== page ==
Born October 22, 1947 in Jefferson County, Kentucky, William Brent Girdler launched his filmmaking career with the 1972 release of Asylum of Satan. He made a total of nine films in six years and provided the music for the Pat Patterson quickie Dr. Gore. Girdler died in a helicopter accident in the Philippines after completing his final movie The Manitou.
Girdler wore many hats in respect to his filmmaking, writing six of his nine films and composing the music for three. He also produced two of his own movies. His early works were filmed in his hometown of Louisville, KY with the assistance of many friends and local investors. Girdler’s first two low budget horror entries, Asylum of Satan and Three on a Meathook, made only a slight impact on the drive-in movie scene, but they got his foot in the door with Sam Arkoff and AIP. Girdler subsequently made three blaxploitation films: Zebra Killer, Abby, and Sheba Baby. After his AIP stint ended, Girdler directed the political thriller Project Kill starring Leslie Nielsen. Eager to return to horror, Girdler sought finances from Edward Montoro and thus brought Grizzly and Day of the Animals into the world. Girdler hoped to strike gold when he bought the rights to Graham Masterton’s 1976 best-selling novel ‘The Manitou’ for $50,000, and he did just that. Within three months of securing the rights, Girdler began shooting the movie with Tony Curtis and Susan Strasberg in the leading roles.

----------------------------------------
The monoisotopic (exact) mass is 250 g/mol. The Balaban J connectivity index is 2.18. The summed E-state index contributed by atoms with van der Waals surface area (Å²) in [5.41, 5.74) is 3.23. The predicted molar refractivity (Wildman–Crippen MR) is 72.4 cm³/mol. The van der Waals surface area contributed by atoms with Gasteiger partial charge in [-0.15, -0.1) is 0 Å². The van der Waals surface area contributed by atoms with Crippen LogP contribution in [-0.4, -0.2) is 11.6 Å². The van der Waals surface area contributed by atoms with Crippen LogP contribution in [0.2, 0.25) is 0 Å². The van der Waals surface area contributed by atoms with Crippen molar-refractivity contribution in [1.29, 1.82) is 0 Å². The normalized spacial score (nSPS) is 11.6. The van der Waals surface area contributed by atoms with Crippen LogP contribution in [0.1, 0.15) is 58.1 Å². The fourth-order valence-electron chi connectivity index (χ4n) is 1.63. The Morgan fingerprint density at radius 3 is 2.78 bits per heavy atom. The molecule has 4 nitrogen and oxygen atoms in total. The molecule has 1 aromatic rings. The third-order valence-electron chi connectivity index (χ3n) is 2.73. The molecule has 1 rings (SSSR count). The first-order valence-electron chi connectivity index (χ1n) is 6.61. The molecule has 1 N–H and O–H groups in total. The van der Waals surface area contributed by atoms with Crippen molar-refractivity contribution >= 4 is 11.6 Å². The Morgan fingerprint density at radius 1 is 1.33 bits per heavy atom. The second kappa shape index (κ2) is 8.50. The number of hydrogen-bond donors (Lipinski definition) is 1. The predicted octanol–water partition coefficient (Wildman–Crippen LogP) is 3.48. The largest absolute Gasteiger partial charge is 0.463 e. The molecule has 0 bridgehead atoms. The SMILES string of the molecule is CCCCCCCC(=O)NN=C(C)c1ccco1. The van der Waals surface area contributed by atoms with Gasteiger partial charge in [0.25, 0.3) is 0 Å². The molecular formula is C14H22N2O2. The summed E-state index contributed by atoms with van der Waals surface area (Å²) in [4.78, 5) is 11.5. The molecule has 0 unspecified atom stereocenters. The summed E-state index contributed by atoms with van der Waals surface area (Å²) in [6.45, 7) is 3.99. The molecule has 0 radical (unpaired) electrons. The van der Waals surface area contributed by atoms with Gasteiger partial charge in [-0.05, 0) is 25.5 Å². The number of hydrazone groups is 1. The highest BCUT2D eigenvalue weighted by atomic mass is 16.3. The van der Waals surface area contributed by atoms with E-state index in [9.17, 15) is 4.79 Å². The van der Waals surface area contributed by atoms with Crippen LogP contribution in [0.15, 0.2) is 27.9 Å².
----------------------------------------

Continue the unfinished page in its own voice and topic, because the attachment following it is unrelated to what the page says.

William Girdler’s most successful effort is Grizzly, a bleak Jaws knockoff starring a giant fuzzy bear. Made on a fairly tight budget, Grizzly ranked among the most successful films of 1976. Abby, a 1974 Exorcist rip-off which prompted a lawsuit from Warner Brothers, was also a box-office hit and made more money via domestic rentals than Blacula. Legal issues prevented Girdler from seeing profits for both films. Other box office hits born of Girdler include the Pam Grier vehicle Sheba Baby and The Manitou (a posthumous hit).